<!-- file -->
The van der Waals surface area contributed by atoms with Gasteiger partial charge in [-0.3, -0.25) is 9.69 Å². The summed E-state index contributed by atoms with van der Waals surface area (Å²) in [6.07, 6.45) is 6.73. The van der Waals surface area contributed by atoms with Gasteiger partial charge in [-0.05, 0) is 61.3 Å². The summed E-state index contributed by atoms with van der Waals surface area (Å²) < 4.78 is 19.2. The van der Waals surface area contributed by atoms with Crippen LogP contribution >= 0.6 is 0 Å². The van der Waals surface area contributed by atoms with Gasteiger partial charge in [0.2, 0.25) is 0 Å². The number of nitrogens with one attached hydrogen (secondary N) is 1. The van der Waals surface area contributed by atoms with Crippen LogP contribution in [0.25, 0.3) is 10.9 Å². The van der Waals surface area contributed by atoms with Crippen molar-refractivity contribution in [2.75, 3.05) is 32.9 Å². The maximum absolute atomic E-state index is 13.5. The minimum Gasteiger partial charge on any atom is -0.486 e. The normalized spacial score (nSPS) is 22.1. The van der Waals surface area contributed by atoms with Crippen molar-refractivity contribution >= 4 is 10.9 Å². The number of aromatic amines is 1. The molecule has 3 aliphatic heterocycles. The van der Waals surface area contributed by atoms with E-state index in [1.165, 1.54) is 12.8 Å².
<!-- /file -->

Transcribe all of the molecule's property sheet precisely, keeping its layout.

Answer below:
The van der Waals surface area contributed by atoms with Gasteiger partial charge in [-0.3, -0.25) is 9.69 Å². The summed E-state index contributed by atoms with van der Waals surface area (Å²) in [6.07, 6.45) is 6.73. The van der Waals surface area contributed by atoms with Gasteiger partial charge in [-0.05, 0) is 61.3 Å². The summed E-state index contributed by atoms with van der Waals surface area (Å²) < 4.78 is 19.2. The van der Waals surface area contributed by atoms with Crippen LogP contribution >= 0.6 is 0 Å². The van der Waals surface area contributed by atoms with Gasteiger partial charge in [0.2, 0.25) is 0 Å². The number of nitrogens with one attached hydrogen (secondary N) is 1. The van der Waals surface area contributed by atoms with Crippen LogP contribution in [0.25, 0.3) is 10.9 Å². The van der Waals surface area contributed by atoms with Crippen molar-refractivity contribution in [2.75, 3.05) is 32.9 Å². The maximum absolute atomic E-state index is 13.5. The minimum Gasteiger partial charge on any atom is -0.486 e. The normalized spacial score (nSPS) is 22.1. The van der Waals surface area contributed by atoms with Crippen molar-refractivity contribution >= 4 is 10.9 Å². The number of aromatic amines is 1. The molecule has 3 aliphatic heterocycles. The van der Waals surface area contributed by atoms with E-state index in [1.165, 1.54) is 12.8 Å².